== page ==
When we arrived that night, I finally felt that I could relax. That for the first time in what felt like forever, we were in the clear, we were safe… we were on our way to going home!!!!!!!! We had our nurses back, familiar faces, the happiest of greetings seeing Adam had a successful surgery and missing his sweet face for a few weeks…
It wasn't all rainbows and butterflies though. Every single person tried to convince me to go back to RMH (I literally LIVED bed side in the CUU) ...I know, gross - didn't leave to eat or shower… I know, I know… but when you're watching your healthy baby now hooked up to a machine breathing for him, I literally could not leave his side.
So I stayed the night in 5B.
I'll keep an already long story somewhat short, but that night around 1 or 2am ...after NUMEROUS times of me BEGGING our not-so-favourite nurse to change Adam's NG tube tapes….she didn't.
Adam pulled it out.
Keep in mind throughout his entire CCU stay they literally had signs over his bed, our 5B Fellows would come in daily to make sure NO ONE TOUCHED OR MOVED THE NG. It was acting like a stent so that his repaired esophagus could HEAL properly.
If it was moved or touched it could tear his anastomosis (Lord, there's a trigger word) ...it means it could tear his repair, the surgery would be pretty much useless if it unattached because of the removal or movement of the NG, as it was left in place for his esophagus to heal around it.
Adam's surgeon wanted it in as long as possible to make sure everything was perfectly healed, it was to be removed a few days before we went home, so like a month - NOT 15 days.
So I closed my eyes for literally 5 seconds (honest to God, the first time I "relaxed" in WEEKS, finally feeling safe back on 5B…. to open them to Adam laughing with something in his hand.
Groggy and confused af, I think to myself "umm he pulled out his replogle…. Omg he doesn't have a replogle anymore… his NG!!!! THATS HIS F&*$# NG OMG!!!!!"
Guys, I screamed so damn loud… I lost my shit. Total understatement. I absolutely just lost it all. I'm talking like screaming, crying, panic attack, full blown ugly cry, shaking, not breathing… panic beyond panic.
A friggin CCU nurse was dedicated to making sure Adam's head and this damn NG tube DID NOT MOVE A MILLIMETER…. and now it's in his hand. He pulled the whole thing out up through his esophagus and out of his nose. Jesus take the wheel! I thought I was going to pass out.
I told the nurse numerous times she NEEDED to redo his tapes because it was waaaayy too loose and not secure. She said she'd do it. I swear I asked her a hundred times. I feel asleep for 30 seconds, she went on break, ignored my request AND THIS HAPPENED.
Y'all I lost it. When I came back to, after nearly passing out… the panic was so dang strong still, but the RAGE. Thank goodness one of our fave nurses ever was there to calm me down. She assured me that it happens all the time. She sat with me and really just helped me not get escorted out for kicking the shit out of the other nurse that night.
I told you, lots of swears. I'm sorry but this night and what happened literally haunts my nightmares. Thinking that everything we just went through, the literal HELL that was the CCU, and now because someone screwed up something so simple - it all could have been for nothing, and the worst part was, he'd need another surgery, another intubation, more sedation.... it was honestly the worst case scenario now that we were past the surgery and clear of infection.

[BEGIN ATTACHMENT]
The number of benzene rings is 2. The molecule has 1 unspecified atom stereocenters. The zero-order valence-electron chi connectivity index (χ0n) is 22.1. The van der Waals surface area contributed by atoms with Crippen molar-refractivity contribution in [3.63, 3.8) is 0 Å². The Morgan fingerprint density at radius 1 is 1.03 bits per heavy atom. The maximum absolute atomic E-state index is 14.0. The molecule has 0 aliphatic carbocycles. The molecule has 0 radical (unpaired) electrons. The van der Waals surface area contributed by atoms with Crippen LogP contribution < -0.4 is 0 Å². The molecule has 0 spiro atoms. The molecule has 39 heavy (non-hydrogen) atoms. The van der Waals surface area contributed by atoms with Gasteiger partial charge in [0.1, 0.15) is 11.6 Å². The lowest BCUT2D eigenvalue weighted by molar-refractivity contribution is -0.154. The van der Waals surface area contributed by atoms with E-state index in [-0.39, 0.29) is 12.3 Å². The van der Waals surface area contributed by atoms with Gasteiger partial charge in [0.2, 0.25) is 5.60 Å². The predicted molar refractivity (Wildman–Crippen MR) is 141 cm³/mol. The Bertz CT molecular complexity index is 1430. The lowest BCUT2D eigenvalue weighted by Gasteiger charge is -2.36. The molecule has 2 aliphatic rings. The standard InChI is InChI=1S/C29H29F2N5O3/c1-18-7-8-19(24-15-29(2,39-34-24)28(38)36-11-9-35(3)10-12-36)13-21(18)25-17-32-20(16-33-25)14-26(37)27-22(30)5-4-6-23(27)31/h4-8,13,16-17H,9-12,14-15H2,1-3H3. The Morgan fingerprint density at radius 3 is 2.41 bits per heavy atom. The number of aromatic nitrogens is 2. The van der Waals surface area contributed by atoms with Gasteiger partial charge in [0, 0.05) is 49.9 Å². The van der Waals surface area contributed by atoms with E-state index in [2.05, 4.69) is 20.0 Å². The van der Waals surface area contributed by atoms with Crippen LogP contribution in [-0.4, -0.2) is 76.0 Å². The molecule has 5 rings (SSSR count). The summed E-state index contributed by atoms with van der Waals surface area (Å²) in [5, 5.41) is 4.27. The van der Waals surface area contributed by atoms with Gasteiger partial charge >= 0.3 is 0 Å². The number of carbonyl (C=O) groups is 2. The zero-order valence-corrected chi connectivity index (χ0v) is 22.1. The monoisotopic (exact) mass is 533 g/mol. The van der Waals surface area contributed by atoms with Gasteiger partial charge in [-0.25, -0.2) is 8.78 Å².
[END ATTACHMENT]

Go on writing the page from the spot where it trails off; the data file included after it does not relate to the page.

Anyway, Matt was at RMH because he went back to sleep… SOMEHOW before all of this NG drama happened, when he left an hour earlier he knew I was in a terrible place and he called my parents who graciously got up and drove an hour+ after midnight to be with me… by the time I caught my breath, I called my mama and BLESSSSSS them - they were in the SickKids parking lot. So after it all happened my parents were there 30 seconds later, not even knowing the shit that just went down.
Talk about good timing eh.
(btw, not many people know that story, and it was therapeutic af to write all of that out and get it into the open. Cause Lord, it has been weighing on my soul keeping some of these experiences in. Even though I can now laugh at it… these memories haunt me, daily. Here's to hoping releasing them causes some peace).
Halloween… in the morning (after I spoke to Adam's surgeon who assured me everything was fine, thank Godddd!!!) ….we dressed Adam up as a lil sushi.
My parents and brother took us for all you can east sushi before Adam's surgery and we probably ate thousands of dollars worth of food lol, so for some reason I decided to dress my kid as a sushi for halloween. Don't ask - I don't know why lmao. But I literally hand sewed on felt in the shape of salmon and added a lil wasabi, and Adam was having none of it.
The first day of this kid's life tube free, he was wearing a hand sewed sushi costume for Halloween. Not a super hero. Not a doctor. A sushi. Lol. We're not even Japanese ...we just really like eating sushi.
He was super cute though!!!
This pic is actually really hard for us to look at. Most of the time, actually ALL of our time on 5B Adam ONLY had a foot monitor (standard for every patient) attached to him. So to see him with those ...I don't even know what to call them, ports? needles? dangly poke things.... and even worse is seeing him STILL so drugged up on hard narcotics (he was being weened off of morphine and things I can't even begin to guess how to spell) ....I see it in his eyes, he wasn't fully back to himself yet. It breaks my heart. It really is so hard for me to share these images).
But yeah, what I'm saying, is that you can make the best of being there. The nurses dress up, the atrium has activities, Child Life comes by with treats and gifts - they really do make every single event or holiday memorable (hah! was it ever!!!) ... whether you decide to participate or not.
…..hey, do you think there's a Bravery Bead for that?